Scientists look at whether climate change is causing bigger ocean waves
It's one of the most treacherous stretches of water in the world, where 1 million cubic feet of water a second collides with 20- or 30-foot ocean swells over a four-mile stretch of shifting sand.
A small band of pilots braves often-dangerous conditions to guide ships across the Columbia River bar spanning Washington and Oregon.
The pilots who work the "Graveyard of the Pacific" have a deep respect for the relentless forces they face daily as they ride out to tankers, bulk carriers, car carriers, and cargo and passenger ships standing offshore. They commute in 72-foot self-righting boats that can roll over 360 degrees as winter gales and sometimes hurricane-force storms blast out of the North Pacific.
The pilots also confirm what marine scientists have just started talking about: Ocean waves are becoming bigger and more powerful, and climate change could be the cause.
"We've been talking about it for a couple of years now," said Captain Dan Jordan, who served in the merchant marine for 30 years before becoming a Columbia Bar pilot. "Mother Nature has an easy way of telling us who is in charge."
Using buoy data and models based on wind patterns, scientists say the waves off the coast of the Pacific Northwest and along the Atlantic seaboard from West Palm Beach, Fla., to Cape Hatteras, N.C., are steadily increasing in size. And, at least in the Northwest, the larger waves are considered more of a threat to coastal communities and beaches than the rise in sea level accompanying global warming.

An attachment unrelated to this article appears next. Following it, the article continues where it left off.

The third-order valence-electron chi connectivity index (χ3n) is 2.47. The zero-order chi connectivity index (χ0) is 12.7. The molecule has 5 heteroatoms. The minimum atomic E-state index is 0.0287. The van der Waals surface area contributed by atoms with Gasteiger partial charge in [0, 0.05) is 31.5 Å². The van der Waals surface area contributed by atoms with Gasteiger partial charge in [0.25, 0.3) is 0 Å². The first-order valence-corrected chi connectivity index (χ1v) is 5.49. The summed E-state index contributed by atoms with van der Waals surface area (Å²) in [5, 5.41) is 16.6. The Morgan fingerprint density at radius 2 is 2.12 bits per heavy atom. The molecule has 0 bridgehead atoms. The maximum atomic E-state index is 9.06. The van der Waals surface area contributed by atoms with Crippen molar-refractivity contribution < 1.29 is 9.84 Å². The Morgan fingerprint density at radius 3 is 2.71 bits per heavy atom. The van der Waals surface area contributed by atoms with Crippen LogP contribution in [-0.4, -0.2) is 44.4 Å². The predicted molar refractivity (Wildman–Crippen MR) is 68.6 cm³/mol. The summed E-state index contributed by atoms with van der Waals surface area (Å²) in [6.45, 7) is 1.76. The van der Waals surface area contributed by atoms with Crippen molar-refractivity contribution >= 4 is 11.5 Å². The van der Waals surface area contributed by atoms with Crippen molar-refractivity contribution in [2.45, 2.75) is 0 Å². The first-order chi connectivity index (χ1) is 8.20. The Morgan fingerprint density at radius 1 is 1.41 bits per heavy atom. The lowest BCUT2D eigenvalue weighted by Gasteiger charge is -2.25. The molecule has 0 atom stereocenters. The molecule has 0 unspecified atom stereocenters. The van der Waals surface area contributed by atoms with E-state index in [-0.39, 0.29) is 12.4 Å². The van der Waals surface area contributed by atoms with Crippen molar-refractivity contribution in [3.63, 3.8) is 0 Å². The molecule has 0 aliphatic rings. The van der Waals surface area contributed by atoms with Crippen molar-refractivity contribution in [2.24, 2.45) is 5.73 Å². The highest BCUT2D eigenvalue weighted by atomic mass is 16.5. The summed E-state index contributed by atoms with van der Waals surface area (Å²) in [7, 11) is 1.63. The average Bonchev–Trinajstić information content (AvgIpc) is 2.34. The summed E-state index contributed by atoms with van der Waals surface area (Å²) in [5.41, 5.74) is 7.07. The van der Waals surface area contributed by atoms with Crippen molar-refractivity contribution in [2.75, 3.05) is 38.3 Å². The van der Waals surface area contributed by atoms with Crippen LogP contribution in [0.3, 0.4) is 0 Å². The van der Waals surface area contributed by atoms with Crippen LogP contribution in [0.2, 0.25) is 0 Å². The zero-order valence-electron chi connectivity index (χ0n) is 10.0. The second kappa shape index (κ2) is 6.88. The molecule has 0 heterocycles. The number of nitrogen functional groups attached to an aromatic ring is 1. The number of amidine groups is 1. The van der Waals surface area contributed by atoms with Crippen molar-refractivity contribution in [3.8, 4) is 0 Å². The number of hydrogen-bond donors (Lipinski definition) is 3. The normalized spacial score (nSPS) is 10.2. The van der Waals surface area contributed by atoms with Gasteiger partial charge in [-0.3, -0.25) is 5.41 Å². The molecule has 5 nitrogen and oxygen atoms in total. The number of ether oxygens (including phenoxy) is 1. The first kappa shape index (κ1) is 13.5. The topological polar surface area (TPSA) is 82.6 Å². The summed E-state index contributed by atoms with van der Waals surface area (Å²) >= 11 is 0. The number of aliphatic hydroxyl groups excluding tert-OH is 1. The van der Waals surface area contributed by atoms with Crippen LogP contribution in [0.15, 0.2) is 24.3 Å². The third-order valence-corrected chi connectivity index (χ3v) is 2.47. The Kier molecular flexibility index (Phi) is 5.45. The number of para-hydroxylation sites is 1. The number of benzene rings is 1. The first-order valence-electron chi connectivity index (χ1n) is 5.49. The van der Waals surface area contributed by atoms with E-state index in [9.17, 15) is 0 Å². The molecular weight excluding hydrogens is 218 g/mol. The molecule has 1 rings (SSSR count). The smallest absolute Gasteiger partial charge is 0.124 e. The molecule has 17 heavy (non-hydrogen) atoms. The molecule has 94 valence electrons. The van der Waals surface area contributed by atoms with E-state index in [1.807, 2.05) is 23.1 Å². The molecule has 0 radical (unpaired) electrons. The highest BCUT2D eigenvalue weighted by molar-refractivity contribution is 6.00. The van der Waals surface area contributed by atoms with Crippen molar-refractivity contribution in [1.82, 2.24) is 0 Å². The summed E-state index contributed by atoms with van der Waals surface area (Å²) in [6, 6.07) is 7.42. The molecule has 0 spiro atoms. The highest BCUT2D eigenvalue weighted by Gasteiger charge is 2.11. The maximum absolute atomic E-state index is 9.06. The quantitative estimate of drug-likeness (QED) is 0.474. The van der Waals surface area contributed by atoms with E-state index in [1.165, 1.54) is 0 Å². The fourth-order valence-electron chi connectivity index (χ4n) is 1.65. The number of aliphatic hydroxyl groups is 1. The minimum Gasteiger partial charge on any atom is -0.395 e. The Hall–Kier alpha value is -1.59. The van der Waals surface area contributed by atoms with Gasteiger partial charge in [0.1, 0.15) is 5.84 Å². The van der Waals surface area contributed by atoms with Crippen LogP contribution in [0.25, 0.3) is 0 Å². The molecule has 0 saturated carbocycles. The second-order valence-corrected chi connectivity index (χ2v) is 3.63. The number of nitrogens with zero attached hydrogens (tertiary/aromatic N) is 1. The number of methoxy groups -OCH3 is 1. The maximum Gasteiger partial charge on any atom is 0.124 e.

Similar increases in wave height have been noticed in the North Atlantic off England.
Unclear is whether the number and height of "rogue" waves beyond the continental shelf have increased. The existence of such freak waves, which can reach 100 feet or more in height and can swamp a large ship in seconds, wasn't proved until 2004, when European satellites equipped with radar detected 10 of them during a three-week period. According to some estimates, two merchant ships a month disappear without a trace, thought to be victims of rogue waves.
"Obviously, this is an issue we are interested in," said Trevor Maynard of the emerging risk team at Lloyd's of London, which tracks global climate change developments. "We are seeing climate change fingerprints on a lot of events."
Since the mid-1970s, buoy data show the height of the biggest waves off the Northwest coast has increased an average of about four inches a year, or about 10 feet total, according to Peter Ruggiero, an assistant geosciences professor at Oregon State University and the lead author of a study published recently in the journal Coastal Engineering.
Ruggiero and his colleagues also estimated how high a 100-year wave might be. These would be the largest waves expected to come along every 100 years. The estimate has increased 40 percent since the 1970s, from 33 feet to 46 feet. Some calculations estimate that a 100-year wave might be 55 feet high, taller than a five-story building.
"We are assuming the trends will increase in the future," Ruggiero said.